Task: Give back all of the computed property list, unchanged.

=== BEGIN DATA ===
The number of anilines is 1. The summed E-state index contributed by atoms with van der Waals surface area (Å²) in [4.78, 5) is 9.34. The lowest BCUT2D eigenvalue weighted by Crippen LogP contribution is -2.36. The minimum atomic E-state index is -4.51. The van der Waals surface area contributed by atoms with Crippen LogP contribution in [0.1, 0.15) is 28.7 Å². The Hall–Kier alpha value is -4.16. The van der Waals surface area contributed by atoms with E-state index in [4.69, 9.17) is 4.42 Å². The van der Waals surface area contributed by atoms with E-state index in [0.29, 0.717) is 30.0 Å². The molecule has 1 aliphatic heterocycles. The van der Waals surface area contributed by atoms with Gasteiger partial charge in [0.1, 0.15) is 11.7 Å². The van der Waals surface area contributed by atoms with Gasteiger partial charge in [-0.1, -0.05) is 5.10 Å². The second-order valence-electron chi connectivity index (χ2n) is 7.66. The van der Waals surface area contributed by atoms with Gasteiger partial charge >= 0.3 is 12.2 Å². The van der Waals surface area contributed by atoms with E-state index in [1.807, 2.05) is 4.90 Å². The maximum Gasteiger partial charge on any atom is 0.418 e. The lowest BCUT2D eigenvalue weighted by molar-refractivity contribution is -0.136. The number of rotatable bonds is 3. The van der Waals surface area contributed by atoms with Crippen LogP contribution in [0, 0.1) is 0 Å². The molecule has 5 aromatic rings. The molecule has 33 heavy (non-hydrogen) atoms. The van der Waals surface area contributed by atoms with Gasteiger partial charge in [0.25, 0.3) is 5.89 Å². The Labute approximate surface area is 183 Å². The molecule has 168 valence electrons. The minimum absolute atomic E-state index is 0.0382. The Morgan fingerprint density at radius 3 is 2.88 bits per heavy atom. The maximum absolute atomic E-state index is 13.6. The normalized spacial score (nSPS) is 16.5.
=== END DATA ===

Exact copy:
The number of anilines is 1. The summed E-state index contributed by atoms with van der Waals surface area (Å²) in [4.78, 5) is 9.34. The lowest BCUT2D eigenvalue weighted by Crippen LogP contribution is -2.36. The minimum atomic E-state index is -4.51. The van der Waals surface area contributed by atoms with Crippen LogP contribution in [0.1, 0.15) is 28.7 Å². The Hall–Kier alpha value is -4.16. The van der Waals surface area contributed by atoms with E-state index in [4.69, 9.17) is 4.42 Å². The van der Waals surface area contributed by atoms with E-state index in [0.29, 0.717) is 30.0 Å². The molecule has 1 aliphatic heterocycles. The van der Waals surface area contributed by atoms with Gasteiger partial charge in [0.1, 0.15) is 11.7 Å². The van der Waals surface area contributed by atoms with Gasteiger partial charge in [-0.1, -0.05) is 5.10 Å². The second-order valence-electron chi connectivity index (χ2n) is 7.66. The van der Waals surface area contributed by atoms with Gasteiger partial charge >= 0.3 is 12.2 Å². The van der Waals surface area contributed by atoms with E-state index in [1.807, 2.05) is 4.90 Å². The maximum Gasteiger partial charge on any atom is 0.418 e. The lowest BCUT2D eigenvalue weighted by molar-refractivity contribution is -0.136. The number of rotatable bonds is 3. The van der Waals surface area contributed by atoms with Crippen LogP contribution in [0, 0.1) is 0 Å². The molecule has 5 aromatic rings. The molecule has 33 heavy (non-hydrogen) atoms. The van der Waals surface area contributed by atoms with Gasteiger partial charge in [0.25, 0.3) is 5.89 Å². The Labute approximate surface area is 183 Å². The molecule has 168 valence electrons. The minimum absolute atomic E-state index is 0.0382. The Morgan fingerprint density at radius 3 is 2.88 bits per heavy atom. The maximum absolute atomic E-state index is 13.6. The normalized spacial score (nSPS) is 16.5.